Christ, but the millennial’s impoverished parlance is revolting! Every phenomenon is “a thing,” every locus (be it physical or figurative) “a space.” This is a corollary of three consecutive generations composed primarily of “book virgins.”
(Mr. Torenberg said that, when it came to the frequency of the phrase’s usage, it was a seven or an eight on a scale of 10. A 10 out of 10, he said, was the term “doubleclick,” which investors use as handy shorthand for “let’s go deeper or zoom in on this topic!”)
If anyone actually verbalizes that in my presence, I’ll need to decamp.
Ms. Shriver said that “-adjacent” was probably useful in a climate where businesses were “started up in the spirit of going fishing.”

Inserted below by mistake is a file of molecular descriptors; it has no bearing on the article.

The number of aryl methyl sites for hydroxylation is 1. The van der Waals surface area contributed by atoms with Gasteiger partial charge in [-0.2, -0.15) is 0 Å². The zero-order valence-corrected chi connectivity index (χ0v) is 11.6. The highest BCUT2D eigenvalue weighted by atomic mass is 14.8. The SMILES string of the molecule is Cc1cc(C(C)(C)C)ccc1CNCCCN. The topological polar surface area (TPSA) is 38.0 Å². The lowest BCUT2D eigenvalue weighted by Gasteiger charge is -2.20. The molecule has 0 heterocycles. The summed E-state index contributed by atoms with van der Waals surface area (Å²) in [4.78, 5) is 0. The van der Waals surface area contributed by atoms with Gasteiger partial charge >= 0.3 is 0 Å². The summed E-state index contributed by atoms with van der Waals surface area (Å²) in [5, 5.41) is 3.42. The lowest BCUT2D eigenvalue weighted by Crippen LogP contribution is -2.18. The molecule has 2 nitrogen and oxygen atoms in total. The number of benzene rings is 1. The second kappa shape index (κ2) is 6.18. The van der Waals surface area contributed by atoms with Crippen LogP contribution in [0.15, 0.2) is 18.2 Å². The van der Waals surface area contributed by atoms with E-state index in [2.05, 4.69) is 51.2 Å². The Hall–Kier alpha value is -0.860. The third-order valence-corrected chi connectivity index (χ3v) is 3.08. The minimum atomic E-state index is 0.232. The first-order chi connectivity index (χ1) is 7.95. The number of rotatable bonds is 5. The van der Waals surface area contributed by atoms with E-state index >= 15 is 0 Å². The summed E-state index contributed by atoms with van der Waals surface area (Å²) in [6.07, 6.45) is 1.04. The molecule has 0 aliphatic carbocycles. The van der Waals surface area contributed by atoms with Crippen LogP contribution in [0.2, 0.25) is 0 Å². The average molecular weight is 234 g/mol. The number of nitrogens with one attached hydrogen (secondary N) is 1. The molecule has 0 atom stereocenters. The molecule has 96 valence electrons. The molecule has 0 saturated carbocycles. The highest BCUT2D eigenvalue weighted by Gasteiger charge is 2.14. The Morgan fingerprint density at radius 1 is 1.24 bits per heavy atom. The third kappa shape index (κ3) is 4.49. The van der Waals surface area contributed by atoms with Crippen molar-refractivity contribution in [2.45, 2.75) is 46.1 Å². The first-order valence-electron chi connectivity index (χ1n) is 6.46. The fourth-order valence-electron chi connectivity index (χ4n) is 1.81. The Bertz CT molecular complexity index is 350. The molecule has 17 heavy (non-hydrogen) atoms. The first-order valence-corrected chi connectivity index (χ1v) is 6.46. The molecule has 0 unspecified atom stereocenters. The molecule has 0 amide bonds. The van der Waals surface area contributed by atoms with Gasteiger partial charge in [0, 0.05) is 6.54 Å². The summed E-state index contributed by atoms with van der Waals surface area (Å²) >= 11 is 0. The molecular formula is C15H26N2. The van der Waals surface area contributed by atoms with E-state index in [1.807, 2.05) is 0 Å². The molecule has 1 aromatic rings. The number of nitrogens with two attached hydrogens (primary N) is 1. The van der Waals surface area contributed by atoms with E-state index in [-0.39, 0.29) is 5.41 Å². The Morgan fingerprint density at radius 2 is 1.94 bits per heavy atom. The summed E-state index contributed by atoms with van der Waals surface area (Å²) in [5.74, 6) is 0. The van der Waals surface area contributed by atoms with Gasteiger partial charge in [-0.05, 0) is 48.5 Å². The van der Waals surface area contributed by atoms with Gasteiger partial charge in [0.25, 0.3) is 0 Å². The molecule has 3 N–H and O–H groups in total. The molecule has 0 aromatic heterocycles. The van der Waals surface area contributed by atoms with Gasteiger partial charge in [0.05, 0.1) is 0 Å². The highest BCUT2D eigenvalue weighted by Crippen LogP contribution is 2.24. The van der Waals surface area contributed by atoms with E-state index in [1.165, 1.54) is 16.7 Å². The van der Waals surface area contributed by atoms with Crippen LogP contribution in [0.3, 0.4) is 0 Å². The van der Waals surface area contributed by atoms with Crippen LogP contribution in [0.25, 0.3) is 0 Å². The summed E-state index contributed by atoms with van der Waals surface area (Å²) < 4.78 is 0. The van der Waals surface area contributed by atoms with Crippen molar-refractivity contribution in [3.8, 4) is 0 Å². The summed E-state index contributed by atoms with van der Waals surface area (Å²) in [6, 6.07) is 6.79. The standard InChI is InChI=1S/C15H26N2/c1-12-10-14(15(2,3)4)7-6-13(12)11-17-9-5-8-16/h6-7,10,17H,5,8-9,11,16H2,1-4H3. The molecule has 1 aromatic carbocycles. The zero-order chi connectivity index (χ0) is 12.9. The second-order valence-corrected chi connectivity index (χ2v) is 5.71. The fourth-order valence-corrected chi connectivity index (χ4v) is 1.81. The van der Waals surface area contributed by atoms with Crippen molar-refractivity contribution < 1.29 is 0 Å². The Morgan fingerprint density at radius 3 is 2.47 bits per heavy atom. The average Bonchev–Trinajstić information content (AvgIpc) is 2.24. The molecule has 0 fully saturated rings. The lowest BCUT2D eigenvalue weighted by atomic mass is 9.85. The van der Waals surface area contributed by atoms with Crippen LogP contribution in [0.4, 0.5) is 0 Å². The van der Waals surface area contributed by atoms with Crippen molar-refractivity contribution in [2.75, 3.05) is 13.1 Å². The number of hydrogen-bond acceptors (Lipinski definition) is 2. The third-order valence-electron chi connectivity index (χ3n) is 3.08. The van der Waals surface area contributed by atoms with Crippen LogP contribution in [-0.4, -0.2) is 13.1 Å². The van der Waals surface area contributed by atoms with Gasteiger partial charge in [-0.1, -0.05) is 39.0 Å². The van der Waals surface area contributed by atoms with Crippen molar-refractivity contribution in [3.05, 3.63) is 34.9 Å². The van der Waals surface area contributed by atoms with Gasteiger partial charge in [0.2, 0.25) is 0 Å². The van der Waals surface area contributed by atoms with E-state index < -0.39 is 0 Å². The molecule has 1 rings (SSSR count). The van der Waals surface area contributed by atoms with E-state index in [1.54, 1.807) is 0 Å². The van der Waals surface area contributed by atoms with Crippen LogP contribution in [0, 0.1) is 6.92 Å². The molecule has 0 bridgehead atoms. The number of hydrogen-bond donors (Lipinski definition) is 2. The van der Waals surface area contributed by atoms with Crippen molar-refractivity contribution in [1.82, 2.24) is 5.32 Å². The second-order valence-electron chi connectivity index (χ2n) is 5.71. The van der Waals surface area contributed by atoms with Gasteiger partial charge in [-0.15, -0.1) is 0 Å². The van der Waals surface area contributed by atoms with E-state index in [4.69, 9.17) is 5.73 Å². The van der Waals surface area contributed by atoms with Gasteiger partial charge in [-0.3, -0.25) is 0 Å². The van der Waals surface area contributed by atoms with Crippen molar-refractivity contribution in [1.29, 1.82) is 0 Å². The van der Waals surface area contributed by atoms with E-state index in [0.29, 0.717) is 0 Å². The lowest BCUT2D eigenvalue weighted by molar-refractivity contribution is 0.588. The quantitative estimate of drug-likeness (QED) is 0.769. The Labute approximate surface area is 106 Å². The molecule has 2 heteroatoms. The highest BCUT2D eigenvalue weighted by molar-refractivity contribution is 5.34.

If anything, its utterance is a valuable sign by which an interlocutor’s intelligence and superficiality may be assessed.
“It’s something between angling and gambling,” she said. “Rather than setting out with a specific intention to produce a product and sell that product, it’s capitalizing on vagueness.”
I concur: sleazy marketing can’t be compassed without at least a heaping dose of ambiguity.
This post probably wouldn’t be indited if I hadn’t — by complete coincidence — chanced upon another that’s far more aggravating earlier today:
Missouri woman says she contacted Merriam-Webster to change dictionary definition of racism
By Louis Casiano | Fox News
An email from a Missouri woman has prompted Merriam-Webster to update its definition of “racism” to include the systemic aspects that have contributed to discrimination, according to a report.
Who needs standards when crumbling institutions have brainless laymen to counsel them by petition?